The Startup Glossary

I had wandered into a foreign land. The people spoke a strange tongue…CAC, LTV, SMB.

How could I join their tribe and learn their ways? I consulted the oracle: Google.

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The world of startups has a language all its own. When I started angel investing last spring, I found it nearly impenetrable.

Here are some of the terms I hear, and use, the most:

ARR = Annual Recurring Revenue. If you have subscription-based revenue, this is how much revenue you would make from those subscriptions in a year.

Burn Multiple = Measures capital efficiency by comparing how much money you’re losing to how much you’re growing. More here.

CAC = Customer Acquisition Cost. Measures what it costs to get a new customer. If you have 10 customers and spent $1,000 to get them, your CAC is $100. CAC is also measured by channel (Instagram, YouTube, etc.). More here.

Cohort = Customers who signed up at a particular time, usually a calendar month. You look at that group of customers over time and see how many stayed, how many left, etc.

Churn = Customers leaving you. Churn is often measured per cohort to understand which customers are leaving and which ones are staying.

D2C = Direct to Consumer. This is a type of startup that sells a physical product to consumers — think Peloton. It’s a tough business and is avoided by most investors today.

Gross Margin = Your profit margin on each additional sale. You take the revenue and subtract costs like customer support, CAC, etc. This gives you a sense of how much profit you could make as you scale and fixed costs become less of a burden.

Land and Expand = Doing more business with existing customers, like selling them more seats for your software. Closely related to NRR (below).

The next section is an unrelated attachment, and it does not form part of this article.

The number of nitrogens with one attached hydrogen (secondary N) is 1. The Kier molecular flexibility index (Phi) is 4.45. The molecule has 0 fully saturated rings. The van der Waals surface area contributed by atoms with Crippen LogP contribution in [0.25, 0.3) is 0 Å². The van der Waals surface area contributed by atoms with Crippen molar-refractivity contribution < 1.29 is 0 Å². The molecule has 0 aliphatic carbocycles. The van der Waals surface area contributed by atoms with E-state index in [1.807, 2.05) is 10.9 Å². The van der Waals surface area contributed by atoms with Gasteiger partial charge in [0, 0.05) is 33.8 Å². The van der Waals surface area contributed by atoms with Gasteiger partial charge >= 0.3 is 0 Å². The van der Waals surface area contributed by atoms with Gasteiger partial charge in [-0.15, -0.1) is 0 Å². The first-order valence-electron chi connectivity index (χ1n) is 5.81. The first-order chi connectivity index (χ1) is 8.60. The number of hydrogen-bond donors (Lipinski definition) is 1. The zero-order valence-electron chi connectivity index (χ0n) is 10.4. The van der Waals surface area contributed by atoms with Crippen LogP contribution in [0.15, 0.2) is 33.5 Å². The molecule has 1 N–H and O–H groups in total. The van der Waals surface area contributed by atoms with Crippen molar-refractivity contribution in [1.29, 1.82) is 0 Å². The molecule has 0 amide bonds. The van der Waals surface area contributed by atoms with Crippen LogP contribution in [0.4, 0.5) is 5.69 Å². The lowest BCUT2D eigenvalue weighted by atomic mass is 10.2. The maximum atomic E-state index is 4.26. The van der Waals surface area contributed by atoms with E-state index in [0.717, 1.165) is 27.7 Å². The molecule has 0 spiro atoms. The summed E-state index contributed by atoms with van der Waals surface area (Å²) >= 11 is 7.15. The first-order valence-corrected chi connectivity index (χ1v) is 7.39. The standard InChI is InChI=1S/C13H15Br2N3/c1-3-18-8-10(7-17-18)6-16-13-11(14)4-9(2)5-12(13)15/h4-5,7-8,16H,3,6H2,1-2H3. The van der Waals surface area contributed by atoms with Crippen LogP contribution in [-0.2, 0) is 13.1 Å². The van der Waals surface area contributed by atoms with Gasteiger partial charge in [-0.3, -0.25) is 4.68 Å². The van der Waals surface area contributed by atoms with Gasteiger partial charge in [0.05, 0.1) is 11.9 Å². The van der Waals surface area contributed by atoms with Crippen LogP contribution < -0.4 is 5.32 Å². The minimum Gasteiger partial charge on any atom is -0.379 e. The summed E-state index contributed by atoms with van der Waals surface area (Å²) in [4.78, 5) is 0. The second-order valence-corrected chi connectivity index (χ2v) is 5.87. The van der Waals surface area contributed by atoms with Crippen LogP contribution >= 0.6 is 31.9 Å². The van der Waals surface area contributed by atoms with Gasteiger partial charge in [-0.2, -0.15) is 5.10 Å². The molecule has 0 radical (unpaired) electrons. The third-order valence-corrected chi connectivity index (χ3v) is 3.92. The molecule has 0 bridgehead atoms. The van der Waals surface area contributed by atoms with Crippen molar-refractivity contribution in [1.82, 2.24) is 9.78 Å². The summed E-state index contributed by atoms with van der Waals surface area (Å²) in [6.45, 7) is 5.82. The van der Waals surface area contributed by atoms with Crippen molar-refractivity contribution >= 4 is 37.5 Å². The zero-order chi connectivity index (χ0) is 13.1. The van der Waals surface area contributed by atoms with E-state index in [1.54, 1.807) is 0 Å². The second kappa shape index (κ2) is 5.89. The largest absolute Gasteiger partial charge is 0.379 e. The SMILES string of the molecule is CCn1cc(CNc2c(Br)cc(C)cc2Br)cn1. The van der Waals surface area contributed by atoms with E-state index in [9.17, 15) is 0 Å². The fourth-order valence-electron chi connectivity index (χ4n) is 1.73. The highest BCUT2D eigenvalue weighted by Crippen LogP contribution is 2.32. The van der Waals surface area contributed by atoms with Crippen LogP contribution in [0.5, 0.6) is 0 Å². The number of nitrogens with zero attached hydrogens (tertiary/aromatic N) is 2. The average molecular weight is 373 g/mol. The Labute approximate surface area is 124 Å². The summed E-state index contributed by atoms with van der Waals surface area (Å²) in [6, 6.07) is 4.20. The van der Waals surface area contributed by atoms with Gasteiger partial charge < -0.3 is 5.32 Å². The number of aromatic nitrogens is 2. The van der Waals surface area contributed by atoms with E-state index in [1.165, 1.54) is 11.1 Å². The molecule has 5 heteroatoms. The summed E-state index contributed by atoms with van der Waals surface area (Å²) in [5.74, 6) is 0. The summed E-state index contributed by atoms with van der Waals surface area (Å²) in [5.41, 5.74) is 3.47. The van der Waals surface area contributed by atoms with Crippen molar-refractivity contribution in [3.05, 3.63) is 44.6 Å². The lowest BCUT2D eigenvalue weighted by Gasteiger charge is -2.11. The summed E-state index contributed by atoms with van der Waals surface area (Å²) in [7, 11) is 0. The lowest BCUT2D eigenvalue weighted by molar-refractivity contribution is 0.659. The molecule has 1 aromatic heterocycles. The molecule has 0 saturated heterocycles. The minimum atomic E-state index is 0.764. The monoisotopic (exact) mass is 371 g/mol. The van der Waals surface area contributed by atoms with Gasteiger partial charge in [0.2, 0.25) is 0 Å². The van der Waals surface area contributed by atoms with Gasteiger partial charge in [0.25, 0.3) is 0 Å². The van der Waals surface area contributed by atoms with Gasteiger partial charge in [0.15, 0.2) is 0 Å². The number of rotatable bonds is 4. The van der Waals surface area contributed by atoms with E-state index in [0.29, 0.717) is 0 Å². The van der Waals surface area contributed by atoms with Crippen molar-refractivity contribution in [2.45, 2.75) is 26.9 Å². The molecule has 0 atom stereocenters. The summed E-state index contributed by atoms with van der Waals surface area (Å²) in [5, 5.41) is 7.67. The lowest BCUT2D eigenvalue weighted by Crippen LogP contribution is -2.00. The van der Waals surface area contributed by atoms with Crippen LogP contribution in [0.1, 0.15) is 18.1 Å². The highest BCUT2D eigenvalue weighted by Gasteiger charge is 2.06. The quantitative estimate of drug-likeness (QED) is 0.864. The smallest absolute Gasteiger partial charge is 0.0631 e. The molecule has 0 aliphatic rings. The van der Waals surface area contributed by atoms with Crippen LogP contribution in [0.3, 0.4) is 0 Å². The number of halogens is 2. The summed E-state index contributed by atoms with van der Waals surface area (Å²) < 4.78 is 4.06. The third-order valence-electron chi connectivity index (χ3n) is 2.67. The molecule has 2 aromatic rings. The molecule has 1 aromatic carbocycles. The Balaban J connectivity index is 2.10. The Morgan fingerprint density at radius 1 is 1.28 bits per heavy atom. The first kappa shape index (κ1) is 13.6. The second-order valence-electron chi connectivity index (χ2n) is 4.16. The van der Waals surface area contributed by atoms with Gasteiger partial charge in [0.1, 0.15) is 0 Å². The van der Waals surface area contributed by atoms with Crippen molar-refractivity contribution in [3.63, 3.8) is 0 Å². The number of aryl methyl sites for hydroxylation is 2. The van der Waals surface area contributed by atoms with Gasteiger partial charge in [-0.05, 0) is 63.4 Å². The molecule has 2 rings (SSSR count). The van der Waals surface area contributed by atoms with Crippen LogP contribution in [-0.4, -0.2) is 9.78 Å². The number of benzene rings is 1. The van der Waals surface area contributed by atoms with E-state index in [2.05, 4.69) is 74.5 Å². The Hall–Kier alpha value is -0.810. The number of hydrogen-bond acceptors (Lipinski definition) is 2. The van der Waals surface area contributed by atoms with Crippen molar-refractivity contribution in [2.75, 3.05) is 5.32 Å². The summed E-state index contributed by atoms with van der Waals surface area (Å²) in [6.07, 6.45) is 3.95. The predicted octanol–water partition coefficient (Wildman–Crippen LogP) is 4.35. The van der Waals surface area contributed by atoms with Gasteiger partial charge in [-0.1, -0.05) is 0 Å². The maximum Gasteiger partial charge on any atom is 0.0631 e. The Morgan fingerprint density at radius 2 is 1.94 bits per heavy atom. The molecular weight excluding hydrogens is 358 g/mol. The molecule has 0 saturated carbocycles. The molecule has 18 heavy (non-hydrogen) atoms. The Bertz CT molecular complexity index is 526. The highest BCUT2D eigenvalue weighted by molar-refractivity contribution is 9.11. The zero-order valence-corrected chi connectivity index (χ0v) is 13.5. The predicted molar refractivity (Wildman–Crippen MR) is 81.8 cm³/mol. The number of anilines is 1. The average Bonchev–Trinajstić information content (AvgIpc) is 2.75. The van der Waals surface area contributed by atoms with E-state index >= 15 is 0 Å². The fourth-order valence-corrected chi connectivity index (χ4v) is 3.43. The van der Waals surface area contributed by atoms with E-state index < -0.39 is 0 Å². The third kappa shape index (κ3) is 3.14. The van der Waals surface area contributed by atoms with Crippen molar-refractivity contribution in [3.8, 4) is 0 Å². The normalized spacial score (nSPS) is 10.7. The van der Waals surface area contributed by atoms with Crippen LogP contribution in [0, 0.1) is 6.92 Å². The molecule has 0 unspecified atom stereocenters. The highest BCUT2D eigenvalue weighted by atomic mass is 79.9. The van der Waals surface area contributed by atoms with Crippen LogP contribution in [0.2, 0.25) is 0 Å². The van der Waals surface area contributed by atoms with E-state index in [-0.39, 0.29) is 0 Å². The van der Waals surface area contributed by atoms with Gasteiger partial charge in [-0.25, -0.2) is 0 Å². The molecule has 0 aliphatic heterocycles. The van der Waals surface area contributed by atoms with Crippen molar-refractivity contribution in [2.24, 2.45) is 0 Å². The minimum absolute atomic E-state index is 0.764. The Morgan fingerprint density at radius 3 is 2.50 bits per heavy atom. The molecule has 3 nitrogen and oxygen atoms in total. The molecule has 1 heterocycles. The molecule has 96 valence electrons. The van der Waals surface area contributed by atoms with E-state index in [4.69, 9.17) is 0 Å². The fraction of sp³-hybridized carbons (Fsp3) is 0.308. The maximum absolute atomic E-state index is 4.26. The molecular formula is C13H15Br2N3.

LTV = Lifetime Value. Measures how much money you can expect to make from a customer. This should usually be 3 times your CAC or more. More on LTV here.

MoM = Month over month. Let’s say you doubled ARR from 2020 to 2021. Your monthly growth would be 6% MoM.

MRR = Monthly Recurring Revenue. The monthly equivalent of ARR.

NRR = Net Revenue Retention. Measures how much new revenue you’re getting from existing customers minus what you lose in churn. Especially relevant for SaaS businesses. Also called Net Dollar Retention (NDR). More here.

PMF = Product Market Fit. Do customers want what you’re selling? If so, you have it.

SMB = Small and Medium Sized Businesses. This usually means businesses with 1,000 employees or less. The term is used to describe potential customers.

SaaS = Software as a Service. Software that customers pay for by subscription. SaaS usually refers to business software, but consumer SaaS is also an important category. These are consumer subscription companies like Calm.

YoY = Year over Year (similar to MoM above).

If you know these terms, life in startupland gets a lot easier! They also provide you with helpful ways to understand a business.

What did I leave out? Leave a comment at the bottom and let me know!

More on tech:

The Top 5 Things I’ve Learned from Angel Investing

Inside the Seed Funding Slowdown

Twilight of the Quick Delivery Startups

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